10.3 Formaldehyde Variability in the Remote Troposphere

Thursday, 11 January 2018: 9:00 AM
Room 18CD (ACC) (Austin, Texas)
G. M. Wolfe, NASA GSFC, Greenbelt, MD; and J. Liao, J. St. Clair, T. Hanisco, W. Brune, D. O. Miller, A. Thames, C. Thompson, T. B. Ryerson, and J. Peischl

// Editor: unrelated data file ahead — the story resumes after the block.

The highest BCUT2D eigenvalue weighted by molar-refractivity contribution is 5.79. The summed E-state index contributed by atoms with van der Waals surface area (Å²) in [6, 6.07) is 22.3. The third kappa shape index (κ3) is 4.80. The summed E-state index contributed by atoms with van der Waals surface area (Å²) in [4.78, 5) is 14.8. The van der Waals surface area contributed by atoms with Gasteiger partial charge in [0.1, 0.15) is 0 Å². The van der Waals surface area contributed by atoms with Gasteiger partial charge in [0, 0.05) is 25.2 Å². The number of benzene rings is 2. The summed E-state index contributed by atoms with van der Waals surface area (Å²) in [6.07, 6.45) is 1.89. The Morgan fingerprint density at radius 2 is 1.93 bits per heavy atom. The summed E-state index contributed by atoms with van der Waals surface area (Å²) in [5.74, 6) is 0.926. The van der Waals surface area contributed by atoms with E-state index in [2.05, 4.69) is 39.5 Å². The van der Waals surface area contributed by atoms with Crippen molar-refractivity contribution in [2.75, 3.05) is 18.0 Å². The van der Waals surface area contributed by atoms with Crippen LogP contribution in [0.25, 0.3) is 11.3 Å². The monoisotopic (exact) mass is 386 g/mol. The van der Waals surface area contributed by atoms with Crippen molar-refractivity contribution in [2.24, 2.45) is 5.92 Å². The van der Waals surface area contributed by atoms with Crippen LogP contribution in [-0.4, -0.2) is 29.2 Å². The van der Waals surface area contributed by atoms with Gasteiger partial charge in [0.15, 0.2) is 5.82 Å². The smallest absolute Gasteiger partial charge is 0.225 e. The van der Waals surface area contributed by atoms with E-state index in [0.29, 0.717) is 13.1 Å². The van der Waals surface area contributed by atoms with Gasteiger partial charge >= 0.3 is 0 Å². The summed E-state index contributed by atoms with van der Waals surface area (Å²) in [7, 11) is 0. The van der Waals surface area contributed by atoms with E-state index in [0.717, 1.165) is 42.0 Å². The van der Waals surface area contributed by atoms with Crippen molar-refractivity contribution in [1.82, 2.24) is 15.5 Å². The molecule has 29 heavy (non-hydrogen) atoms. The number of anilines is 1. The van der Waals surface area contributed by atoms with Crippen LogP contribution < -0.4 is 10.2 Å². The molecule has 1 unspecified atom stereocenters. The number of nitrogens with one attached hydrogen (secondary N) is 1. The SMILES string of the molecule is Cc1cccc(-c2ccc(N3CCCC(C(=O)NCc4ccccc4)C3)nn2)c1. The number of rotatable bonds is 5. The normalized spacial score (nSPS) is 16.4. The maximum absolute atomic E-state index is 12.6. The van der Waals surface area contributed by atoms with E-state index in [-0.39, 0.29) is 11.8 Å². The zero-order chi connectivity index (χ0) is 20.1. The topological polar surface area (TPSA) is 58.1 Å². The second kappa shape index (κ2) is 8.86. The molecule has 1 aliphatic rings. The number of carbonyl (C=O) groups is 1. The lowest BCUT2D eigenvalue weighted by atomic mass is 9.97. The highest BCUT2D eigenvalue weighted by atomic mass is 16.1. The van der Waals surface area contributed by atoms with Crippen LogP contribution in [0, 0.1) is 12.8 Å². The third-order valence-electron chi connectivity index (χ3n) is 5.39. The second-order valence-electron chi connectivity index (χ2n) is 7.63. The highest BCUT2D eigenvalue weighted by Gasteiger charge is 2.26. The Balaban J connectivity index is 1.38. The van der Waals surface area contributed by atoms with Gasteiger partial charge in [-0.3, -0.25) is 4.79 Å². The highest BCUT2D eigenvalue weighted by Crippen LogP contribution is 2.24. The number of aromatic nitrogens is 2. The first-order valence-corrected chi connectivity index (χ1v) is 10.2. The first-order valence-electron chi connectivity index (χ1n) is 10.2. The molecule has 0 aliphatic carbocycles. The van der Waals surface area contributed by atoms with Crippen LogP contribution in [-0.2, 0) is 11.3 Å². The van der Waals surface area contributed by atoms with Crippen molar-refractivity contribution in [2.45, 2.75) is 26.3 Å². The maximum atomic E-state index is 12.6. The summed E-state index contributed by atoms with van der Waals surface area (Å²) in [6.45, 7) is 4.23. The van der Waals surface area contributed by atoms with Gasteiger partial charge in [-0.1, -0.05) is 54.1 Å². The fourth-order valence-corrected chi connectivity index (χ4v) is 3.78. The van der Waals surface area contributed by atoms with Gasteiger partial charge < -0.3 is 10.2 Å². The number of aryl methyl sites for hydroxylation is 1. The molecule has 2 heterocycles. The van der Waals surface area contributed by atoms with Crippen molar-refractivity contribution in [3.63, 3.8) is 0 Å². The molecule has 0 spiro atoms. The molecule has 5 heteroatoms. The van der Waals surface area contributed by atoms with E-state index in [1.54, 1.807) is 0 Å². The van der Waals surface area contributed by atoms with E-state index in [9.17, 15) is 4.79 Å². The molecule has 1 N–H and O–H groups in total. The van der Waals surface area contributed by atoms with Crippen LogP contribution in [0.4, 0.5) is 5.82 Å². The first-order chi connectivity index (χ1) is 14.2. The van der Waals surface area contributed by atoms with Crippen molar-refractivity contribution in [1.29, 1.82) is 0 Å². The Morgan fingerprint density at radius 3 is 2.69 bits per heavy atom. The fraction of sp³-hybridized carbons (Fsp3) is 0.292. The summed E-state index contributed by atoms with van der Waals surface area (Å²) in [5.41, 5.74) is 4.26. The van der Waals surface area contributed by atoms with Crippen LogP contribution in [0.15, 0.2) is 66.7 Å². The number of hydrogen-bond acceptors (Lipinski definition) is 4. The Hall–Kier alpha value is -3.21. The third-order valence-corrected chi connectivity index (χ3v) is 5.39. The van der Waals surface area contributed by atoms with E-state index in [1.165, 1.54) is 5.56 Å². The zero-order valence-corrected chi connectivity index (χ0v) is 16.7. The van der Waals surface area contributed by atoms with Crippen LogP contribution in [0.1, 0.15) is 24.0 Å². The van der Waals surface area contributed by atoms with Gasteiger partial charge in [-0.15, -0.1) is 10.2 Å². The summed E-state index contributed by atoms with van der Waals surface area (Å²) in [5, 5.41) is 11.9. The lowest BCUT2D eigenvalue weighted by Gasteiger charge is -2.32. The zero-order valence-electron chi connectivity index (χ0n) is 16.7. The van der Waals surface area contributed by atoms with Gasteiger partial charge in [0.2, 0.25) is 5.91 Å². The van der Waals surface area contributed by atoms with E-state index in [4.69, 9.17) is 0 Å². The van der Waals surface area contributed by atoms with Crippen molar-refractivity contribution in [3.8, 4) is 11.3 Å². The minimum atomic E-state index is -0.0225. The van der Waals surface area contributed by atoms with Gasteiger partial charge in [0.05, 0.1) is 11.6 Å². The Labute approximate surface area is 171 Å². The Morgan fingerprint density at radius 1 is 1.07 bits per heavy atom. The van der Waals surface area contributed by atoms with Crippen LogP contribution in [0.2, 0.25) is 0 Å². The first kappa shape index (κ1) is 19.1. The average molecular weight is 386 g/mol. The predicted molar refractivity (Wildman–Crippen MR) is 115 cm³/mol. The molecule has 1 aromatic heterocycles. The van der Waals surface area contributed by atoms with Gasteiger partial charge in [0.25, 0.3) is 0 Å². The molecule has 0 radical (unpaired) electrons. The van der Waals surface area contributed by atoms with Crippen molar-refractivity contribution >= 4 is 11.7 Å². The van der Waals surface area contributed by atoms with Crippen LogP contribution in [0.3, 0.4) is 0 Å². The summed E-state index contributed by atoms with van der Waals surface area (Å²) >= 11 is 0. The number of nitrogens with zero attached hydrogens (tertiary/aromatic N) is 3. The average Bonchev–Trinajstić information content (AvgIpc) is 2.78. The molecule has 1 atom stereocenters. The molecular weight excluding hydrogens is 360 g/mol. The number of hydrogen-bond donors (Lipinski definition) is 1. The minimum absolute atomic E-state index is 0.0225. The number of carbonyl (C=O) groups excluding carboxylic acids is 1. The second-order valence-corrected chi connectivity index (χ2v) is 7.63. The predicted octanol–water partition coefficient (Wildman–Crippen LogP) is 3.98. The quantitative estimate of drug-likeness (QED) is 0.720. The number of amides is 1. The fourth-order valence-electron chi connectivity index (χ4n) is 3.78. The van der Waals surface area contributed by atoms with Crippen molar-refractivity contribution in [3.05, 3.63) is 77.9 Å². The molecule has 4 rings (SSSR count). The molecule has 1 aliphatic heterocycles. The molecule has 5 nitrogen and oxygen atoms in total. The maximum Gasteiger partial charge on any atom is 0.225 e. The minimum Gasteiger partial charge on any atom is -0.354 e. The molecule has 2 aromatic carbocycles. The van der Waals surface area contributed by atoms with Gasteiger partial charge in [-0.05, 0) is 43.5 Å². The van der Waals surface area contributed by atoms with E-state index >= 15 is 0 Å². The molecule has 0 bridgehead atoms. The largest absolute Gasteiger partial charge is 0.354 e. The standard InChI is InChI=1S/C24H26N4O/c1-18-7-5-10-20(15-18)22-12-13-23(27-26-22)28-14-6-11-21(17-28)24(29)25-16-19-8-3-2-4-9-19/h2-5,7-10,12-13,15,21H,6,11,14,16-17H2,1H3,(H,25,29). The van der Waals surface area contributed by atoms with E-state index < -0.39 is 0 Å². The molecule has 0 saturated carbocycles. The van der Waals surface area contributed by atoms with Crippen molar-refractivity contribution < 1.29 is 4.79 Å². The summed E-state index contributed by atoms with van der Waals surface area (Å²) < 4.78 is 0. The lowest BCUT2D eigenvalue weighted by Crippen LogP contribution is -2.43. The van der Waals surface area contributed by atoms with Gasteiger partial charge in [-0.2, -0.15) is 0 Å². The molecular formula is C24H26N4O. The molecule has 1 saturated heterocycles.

As both an oxidation marker and a radical precursor, formaldehyde (HCHO) is central to tropospheric chemistry. Global observations from NASA’s Atmospheric Tomography (ATom) mission indicate significant gradients in the latitudinal and vertical distribution of HCHO. With the aid of a 0-D box model (F0AM), we leverage the full suite of ATom measurements to quantify the drivers of HCHO variability along the ATom flight track. Specifically, we compare the relative roles of oxidative capacity and hydrocarbon loading in controlling the HCHO budget. We also consider the impact of convection on HCHO enhancements in the tropical troposphere. Results are interpreted within the context of global methane loss, ozone production, and potential applications of orbital HCHO column observations.
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